Mar 272013
 

pouring red wine in glasses

In case you’ve ever doubted your (responsible) wine consumption…

The two beverages Jesus drank were water…….. and wine, red wine specifically.

A small amount of red wine was customarily consumed after dinner to kill bacteria, parasites, etc.

Doesn’t that just make your passion for the red stuff all that more compelling!

Feb 192013
 

 

Today is Drink Wine Day!  Pop the cork and enjoy a refreshing glass of Chardonnay, Merlot, Pinot, Shiraz, or Zinfandel in honor of the occasion!  People have been producing wine since at least 6000 B.C.  There are dozens of ancient legends about humans who accidentally consumed fermented grapes and became intoxicated, which is probably how wine was first conceived.  Eventually, people began experimenting with the fermentation process.  The methods for making wine spread from the region of Mesopotamia to Egypt, Greece, Rome, France, Spain, and eventually the New World.  Today, over 20 million acres of the earth’s surface are dedicated to growing grapes for wine.
source:  http://www.punchbowl.com/holidays/drink-wine-day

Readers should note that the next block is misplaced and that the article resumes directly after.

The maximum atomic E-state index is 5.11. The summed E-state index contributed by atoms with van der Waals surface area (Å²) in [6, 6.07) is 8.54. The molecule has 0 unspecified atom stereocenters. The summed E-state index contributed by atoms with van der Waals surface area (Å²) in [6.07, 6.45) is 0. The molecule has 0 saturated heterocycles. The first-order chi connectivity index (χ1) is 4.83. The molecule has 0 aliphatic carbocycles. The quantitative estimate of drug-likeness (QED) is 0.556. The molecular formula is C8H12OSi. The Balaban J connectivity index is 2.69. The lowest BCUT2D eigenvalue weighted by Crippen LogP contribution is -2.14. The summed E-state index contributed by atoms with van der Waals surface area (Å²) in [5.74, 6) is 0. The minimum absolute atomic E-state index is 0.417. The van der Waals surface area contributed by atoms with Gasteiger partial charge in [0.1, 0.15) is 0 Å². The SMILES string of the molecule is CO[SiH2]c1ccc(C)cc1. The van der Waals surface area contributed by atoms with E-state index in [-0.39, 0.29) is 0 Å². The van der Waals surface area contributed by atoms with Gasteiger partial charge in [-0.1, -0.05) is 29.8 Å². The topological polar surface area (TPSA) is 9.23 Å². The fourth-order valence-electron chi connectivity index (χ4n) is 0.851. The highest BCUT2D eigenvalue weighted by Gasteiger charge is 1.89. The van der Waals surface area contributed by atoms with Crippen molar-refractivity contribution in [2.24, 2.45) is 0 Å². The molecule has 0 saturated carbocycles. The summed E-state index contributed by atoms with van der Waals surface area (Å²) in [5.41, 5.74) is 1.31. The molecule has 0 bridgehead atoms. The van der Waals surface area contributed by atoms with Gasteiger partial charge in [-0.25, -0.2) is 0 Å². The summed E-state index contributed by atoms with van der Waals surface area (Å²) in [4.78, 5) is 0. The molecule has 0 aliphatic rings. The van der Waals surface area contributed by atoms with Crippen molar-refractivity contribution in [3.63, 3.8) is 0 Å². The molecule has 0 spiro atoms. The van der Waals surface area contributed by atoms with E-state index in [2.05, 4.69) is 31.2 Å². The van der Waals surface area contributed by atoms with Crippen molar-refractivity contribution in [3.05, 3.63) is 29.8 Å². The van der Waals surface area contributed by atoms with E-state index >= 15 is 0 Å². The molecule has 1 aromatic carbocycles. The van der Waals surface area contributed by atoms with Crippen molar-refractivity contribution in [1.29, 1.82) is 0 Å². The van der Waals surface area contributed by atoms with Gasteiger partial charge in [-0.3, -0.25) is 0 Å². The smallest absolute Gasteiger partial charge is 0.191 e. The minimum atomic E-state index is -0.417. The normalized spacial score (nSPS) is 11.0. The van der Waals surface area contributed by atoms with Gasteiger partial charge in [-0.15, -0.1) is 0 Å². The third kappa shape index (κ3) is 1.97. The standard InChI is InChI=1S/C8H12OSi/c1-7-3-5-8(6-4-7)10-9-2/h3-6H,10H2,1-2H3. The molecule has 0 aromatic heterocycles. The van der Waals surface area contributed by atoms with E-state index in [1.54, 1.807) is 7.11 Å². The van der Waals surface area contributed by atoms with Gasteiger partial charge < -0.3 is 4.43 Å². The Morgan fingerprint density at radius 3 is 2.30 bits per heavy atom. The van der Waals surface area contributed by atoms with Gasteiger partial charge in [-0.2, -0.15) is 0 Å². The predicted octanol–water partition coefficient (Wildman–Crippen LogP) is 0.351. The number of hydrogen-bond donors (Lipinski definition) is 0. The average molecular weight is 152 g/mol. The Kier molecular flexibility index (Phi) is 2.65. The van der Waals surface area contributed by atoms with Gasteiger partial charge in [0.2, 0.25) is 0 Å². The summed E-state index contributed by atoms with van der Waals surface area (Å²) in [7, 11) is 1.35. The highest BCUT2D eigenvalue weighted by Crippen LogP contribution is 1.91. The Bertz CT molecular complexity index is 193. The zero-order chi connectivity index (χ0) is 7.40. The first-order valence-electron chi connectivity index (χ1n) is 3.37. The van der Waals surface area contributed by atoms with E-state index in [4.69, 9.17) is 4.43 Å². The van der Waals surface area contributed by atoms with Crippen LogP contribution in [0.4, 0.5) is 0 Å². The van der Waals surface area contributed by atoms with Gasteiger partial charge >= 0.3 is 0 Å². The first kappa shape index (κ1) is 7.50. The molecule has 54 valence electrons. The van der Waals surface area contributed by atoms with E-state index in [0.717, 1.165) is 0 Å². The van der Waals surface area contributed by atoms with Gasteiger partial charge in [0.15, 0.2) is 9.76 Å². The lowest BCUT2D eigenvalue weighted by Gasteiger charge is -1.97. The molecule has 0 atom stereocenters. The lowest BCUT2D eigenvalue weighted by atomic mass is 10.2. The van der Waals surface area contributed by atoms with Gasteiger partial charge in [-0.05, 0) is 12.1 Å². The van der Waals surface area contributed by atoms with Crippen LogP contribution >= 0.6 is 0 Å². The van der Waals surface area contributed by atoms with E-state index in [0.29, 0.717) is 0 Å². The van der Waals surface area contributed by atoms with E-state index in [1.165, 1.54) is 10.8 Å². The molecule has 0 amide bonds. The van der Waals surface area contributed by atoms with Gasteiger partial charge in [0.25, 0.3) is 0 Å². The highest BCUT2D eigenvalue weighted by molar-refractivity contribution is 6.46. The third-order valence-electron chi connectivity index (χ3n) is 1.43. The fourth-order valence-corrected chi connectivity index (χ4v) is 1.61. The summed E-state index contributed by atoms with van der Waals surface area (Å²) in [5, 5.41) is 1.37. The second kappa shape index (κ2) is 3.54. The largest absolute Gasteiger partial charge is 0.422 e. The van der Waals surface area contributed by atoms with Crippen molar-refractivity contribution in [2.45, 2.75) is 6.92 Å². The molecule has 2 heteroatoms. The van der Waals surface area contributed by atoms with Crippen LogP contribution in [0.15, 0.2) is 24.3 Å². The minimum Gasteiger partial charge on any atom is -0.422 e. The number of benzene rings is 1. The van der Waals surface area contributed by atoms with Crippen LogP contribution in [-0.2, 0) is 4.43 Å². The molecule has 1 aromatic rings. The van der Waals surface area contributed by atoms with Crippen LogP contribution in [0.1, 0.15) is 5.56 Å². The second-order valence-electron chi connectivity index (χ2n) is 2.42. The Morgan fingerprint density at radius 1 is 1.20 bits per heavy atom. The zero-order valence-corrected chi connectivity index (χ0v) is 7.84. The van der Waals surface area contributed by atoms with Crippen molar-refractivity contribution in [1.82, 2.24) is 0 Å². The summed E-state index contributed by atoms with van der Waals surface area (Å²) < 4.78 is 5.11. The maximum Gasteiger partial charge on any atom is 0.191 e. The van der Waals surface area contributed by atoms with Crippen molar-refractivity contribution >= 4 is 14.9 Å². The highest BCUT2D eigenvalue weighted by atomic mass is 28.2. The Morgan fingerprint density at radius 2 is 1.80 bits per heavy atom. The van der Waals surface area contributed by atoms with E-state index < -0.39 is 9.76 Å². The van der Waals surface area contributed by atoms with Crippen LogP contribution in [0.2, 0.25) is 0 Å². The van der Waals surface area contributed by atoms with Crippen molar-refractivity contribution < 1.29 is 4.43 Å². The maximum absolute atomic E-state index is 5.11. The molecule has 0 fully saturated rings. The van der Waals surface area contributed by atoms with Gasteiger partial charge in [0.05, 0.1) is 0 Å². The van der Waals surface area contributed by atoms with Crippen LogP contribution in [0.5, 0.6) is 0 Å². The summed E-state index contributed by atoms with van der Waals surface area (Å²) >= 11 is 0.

Jan 282013
 

Have you ever wondered about the shapes of wine bottles? Are the different shapes random happenstance or are they part of a great plan?  Believe it or not, the shapes of wine bottles are actually well calculated to match the styles of specific wines.  If you love burgundy wine, then your bottle type has sloping shoulders and a tall appearance or if you love bordeaux, then your bottle type has straight sides and high shoulders.

This little bit of trivia can give you ease in spotting your preferred bottle…which can come in handy the next time you and your fellow wine shopper are both going for that last bottle of bordeaux!

 

graphic from: http://www.lewineoil.com/

Nov 152012
 

Beaujolais Nouveau is made from the Gamay grape – it’s light and soft with aromas of strawberries and cherries.

The bright fruit, bubble gum flavors are enhanced by the process of carbonic maceration (whole berry fermentation).

By law, Beaujolais Nouveau must be released the third Thursday in November of the harvest year.

Beaujolais is a region in Burgundy known for it’s granite and schist soils which enhances the character of the wine – it’s (almost) all about terrior.

The vast majority of Beaujolais Nouveau wine is not age-worthy and is intended to be enjoyed directly upon purchase.

If you haven’t tasted Beaujolais Nouveau, give it a try – it’s light, inexpensive and available for a limited time – once the current vintage runs out, you will not see this wine again until next November.